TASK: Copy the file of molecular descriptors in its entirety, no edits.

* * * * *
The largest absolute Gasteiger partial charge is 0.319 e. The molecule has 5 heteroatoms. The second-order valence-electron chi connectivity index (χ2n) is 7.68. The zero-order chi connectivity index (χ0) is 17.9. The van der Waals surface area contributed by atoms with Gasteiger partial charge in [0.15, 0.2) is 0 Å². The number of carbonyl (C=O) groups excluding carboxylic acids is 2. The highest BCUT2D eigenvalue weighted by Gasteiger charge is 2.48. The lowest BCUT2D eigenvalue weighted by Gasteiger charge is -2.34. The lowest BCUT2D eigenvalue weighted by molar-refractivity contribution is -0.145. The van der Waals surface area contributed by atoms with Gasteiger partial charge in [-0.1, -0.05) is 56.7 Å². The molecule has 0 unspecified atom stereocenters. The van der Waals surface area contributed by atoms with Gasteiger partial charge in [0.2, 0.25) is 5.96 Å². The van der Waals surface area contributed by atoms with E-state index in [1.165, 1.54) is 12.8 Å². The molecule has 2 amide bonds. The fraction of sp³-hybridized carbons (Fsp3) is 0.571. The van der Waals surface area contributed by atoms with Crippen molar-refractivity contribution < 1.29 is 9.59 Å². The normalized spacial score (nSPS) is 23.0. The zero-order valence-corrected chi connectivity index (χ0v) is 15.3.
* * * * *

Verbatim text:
The largest absolute Gasteiger partial charge is 0.319 e. The molecule has 5 heteroatoms. The second-order valence-electron chi connectivity index (χ2n) is 7.68. The zero-order chi connectivity index (χ0) is 17.9. The van der Waals surface area contributed by atoms with Gasteiger partial charge in [0.15, 0.2) is 0 Å². The number of carbonyl (C=O) groups excluding carboxylic acids is 2. The highest BCUT2D eigenvalue weighted by Gasteiger charge is 2.48. The lowest BCUT2D eigenvalue weighted by Gasteiger charge is -2.34. The lowest BCUT2D eigenvalue weighted by molar-refractivity contribution is -0.145. The van der Waals surface area contributed by atoms with Gasteiger partial charge in [-0.1, -0.05) is 56.7 Å². The molecule has 0 unspecified atom stereocenters. The van der Waals surface area contributed by atoms with Gasteiger partial charge in [0.2, 0.25) is 5.96 Å². The van der Waals surface area contributed by atoms with E-state index in [1.165, 1.54) is 12.8 Å². The molecule has 2 amide bonds. The fraction of sp³-hybridized carbons (Fsp3) is 0.571. The van der Waals surface area contributed by atoms with Crippen molar-refractivity contribution < 1.29 is 9.59 Å². The normalized spacial score (nSPS) is 23.0. The zero-order valence-corrected chi connectivity index (χ0v) is 15.3.